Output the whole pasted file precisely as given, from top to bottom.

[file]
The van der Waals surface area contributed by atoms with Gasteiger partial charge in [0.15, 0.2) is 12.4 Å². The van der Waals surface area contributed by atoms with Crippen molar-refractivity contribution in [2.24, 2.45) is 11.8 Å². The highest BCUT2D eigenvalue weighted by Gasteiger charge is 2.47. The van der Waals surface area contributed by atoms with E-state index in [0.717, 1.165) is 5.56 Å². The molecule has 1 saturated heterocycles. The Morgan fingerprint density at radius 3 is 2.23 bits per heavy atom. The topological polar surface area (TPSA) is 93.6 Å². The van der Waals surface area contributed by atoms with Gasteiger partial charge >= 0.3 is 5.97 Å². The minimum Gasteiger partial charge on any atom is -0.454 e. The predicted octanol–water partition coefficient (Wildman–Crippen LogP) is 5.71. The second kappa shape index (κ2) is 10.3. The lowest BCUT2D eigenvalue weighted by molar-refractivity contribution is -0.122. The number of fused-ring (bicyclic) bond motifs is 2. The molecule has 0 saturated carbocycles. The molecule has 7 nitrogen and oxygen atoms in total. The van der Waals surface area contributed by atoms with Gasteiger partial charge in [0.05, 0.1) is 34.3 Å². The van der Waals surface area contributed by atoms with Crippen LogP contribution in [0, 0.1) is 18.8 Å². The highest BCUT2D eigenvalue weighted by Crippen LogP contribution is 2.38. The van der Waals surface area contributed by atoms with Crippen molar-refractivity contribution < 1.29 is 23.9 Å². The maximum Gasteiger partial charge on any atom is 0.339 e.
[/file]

The van der Waals surface area contributed by atoms with Gasteiger partial charge in [0.15, 0.2) is 12.4 Å². The van der Waals surface area contributed by atoms with Crippen molar-refractivity contribution in [2.24, 2.45) is 11.8 Å². The highest BCUT2D eigenvalue weighted by Gasteiger charge is 2.47. The van der Waals surface area contributed by atoms with E-state index in [0.717, 1.165) is 5.56 Å². The molecule has 1 saturated heterocycles. The Morgan fingerprint density at radius 3 is 2.23 bits per heavy atom. The topological polar surface area (TPSA) is 93.6 Å². The van der Waals surface area contributed by atoms with Gasteiger partial charge >= 0.3 is 5.97 Å². The minimum Gasteiger partial charge on any atom is -0.454 e. The predicted octanol–water partition coefficient (Wildman–Crippen LogP) is 5.71. The second kappa shape index (κ2) is 10.3. The lowest BCUT2D eigenvalue weighted by molar-refractivity contribution is -0.122. The number of fused-ring (bicyclic) bond motifs is 2. The molecule has 0 saturated carbocycles. The molecule has 7 nitrogen and oxygen atoms in total. The van der Waals surface area contributed by atoms with Gasteiger partial charge in [0.05, 0.1) is 34.3 Å². The van der Waals surface area contributed by atoms with Crippen LogP contribution in [0, 0.1) is 18.8 Å². The highest BCUT2D eigenvalue weighted by Crippen LogP contribution is 2.38. The van der Waals surface area contributed by atoms with Crippen molar-refractivity contribution < 1.29 is 23.9 Å². The maximum Gasteiger partial charge on any atom is 0.339 e.